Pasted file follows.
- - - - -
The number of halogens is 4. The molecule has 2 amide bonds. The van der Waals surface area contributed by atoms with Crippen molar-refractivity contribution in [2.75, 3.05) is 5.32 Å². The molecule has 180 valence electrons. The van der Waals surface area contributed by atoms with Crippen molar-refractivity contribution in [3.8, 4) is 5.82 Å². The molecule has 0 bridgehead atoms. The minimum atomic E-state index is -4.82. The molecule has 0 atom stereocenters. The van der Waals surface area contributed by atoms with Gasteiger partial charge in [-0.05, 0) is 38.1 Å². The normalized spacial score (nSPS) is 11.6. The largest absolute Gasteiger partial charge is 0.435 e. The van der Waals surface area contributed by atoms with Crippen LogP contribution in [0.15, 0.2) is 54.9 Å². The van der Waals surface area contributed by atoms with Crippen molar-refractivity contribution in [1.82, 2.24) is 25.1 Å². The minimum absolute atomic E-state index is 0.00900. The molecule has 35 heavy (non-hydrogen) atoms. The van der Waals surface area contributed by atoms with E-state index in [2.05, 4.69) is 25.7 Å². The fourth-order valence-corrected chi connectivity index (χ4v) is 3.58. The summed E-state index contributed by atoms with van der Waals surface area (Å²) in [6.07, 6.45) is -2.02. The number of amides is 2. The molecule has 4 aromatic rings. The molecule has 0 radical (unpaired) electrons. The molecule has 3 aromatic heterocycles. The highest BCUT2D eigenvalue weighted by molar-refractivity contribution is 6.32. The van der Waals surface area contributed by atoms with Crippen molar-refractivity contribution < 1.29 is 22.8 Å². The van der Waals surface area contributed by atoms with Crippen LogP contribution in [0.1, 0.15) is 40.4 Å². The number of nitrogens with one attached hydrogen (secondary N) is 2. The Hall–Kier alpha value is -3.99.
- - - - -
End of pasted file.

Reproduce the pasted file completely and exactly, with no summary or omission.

The number of halogens is 4. The molecule has 2 amide bonds. The van der Waals surface area contributed by atoms with Crippen molar-refractivity contribution in [2.75, 3.05) is 5.32 Å². The molecule has 180 valence electrons. The van der Waals surface area contributed by atoms with Crippen molar-refractivity contribution in [3.8, 4) is 5.82 Å². The molecule has 0 bridgehead atoms. The minimum atomic E-state index is -4.82. The molecule has 0 atom stereocenters. The van der Waals surface area contributed by atoms with Gasteiger partial charge in [-0.05, 0) is 38.1 Å². The normalized spacial score (nSPS) is 11.6. The largest absolute Gasteiger partial charge is 0.435 e. The van der Waals surface area contributed by atoms with Crippen LogP contribution in [0.15, 0.2) is 54.9 Å². The van der Waals surface area contributed by atoms with Crippen molar-refractivity contribution in [1.82, 2.24) is 25.1 Å². The minimum absolute atomic E-state index is 0.00900. The molecule has 35 heavy (non-hydrogen) atoms. The van der Waals surface area contributed by atoms with E-state index in [2.05, 4.69) is 25.7 Å². The fourth-order valence-corrected chi connectivity index (χ4v) is 3.58. The summed E-state index contributed by atoms with van der Waals surface area (Å²) in [6.07, 6.45) is -2.02. The number of amides is 2. The molecule has 4 aromatic rings. The molecule has 0 radical (unpaired) electrons. The molecule has 3 aromatic heterocycles. The highest BCUT2D eigenvalue weighted by molar-refractivity contribution is 6.32. The van der Waals surface area contributed by atoms with Crippen molar-refractivity contribution < 1.29 is 22.8 Å². The van der Waals surface area contributed by atoms with Crippen LogP contribution in [0.1, 0.15) is 40.4 Å². The number of nitrogens with one attached hydrogen (secondary N) is 2. The Hall–Kier alpha value is -3.99.